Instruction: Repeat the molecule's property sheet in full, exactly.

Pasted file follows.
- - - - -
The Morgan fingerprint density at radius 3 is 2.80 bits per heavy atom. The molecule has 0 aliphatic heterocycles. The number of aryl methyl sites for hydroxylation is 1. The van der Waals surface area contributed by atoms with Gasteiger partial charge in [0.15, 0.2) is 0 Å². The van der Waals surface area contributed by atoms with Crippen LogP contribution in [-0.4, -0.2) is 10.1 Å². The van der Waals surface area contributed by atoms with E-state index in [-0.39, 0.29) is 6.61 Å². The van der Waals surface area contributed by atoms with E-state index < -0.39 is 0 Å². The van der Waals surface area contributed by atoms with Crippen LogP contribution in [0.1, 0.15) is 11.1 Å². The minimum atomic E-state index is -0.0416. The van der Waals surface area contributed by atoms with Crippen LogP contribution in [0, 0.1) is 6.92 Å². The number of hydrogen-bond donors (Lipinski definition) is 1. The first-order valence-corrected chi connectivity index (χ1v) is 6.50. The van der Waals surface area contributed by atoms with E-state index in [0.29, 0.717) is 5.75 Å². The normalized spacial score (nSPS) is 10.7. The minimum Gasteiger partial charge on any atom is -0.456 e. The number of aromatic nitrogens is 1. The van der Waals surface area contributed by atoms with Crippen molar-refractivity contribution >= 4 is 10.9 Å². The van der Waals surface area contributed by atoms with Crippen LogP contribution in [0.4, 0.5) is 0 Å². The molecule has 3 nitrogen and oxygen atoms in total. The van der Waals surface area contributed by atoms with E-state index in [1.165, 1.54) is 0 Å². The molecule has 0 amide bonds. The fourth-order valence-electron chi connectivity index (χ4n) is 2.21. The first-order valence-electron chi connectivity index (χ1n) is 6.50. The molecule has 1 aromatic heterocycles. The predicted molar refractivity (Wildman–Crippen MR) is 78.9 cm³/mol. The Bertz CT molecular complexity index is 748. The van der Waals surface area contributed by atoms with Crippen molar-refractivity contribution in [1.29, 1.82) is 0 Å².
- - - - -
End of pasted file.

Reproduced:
The Morgan fingerprint density at radius 3 is 2.80 bits per heavy atom. The molecule has 0 aliphatic heterocycles. The number of aryl methyl sites for hydroxylation is 1. The van der Waals surface area contributed by atoms with Gasteiger partial charge in [0.15, 0.2) is 0 Å². The van der Waals surface area contributed by atoms with Crippen LogP contribution in [-0.4, -0.2) is 10.1 Å². The van der Waals surface area contributed by atoms with E-state index in [-0.39, 0.29) is 6.61 Å². The van der Waals surface area contributed by atoms with E-state index < -0.39 is 0 Å². The van der Waals surface area contributed by atoms with Crippen LogP contribution in [0.1, 0.15) is 11.1 Å². The minimum atomic E-state index is -0.0416. The van der Waals surface area contributed by atoms with Crippen LogP contribution in [0, 0.1) is 6.92 Å². The number of hydrogen-bond donors (Lipinski definition) is 1. The first-order valence-corrected chi connectivity index (χ1v) is 6.50. The van der Waals surface area contributed by atoms with E-state index in [0.29, 0.717) is 5.75 Å². The normalized spacial score (nSPS) is 10.7. The minimum Gasteiger partial charge on any atom is -0.456 e. The number of aromatic nitrogens is 1. The van der Waals surface area contributed by atoms with Crippen molar-refractivity contribution >= 4 is 10.9 Å². The van der Waals surface area contributed by atoms with Crippen LogP contribution in [0.4, 0.5) is 0 Å². The molecule has 3 nitrogen and oxygen atoms in total. The van der Waals surface area contributed by atoms with E-state index in [1.165, 1.54) is 0 Å². The molecule has 0 amide bonds. The fourth-order valence-electron chi connectivity index (χ4n) is 2.21. The first-order valence-electron chi connectivity index (χ1n) is 6.50. The molecule has 1 aromatic heterocycles. The predicted molar refractivity (Wildman–Crippen MR) is 78.9 cm³/mol. The Bertz CT molecular complexity index is 748. The van der Waals surface area contributed by atoms with Crippen molar-refractivity contribution in [1.29, 1.82) is 0 Å².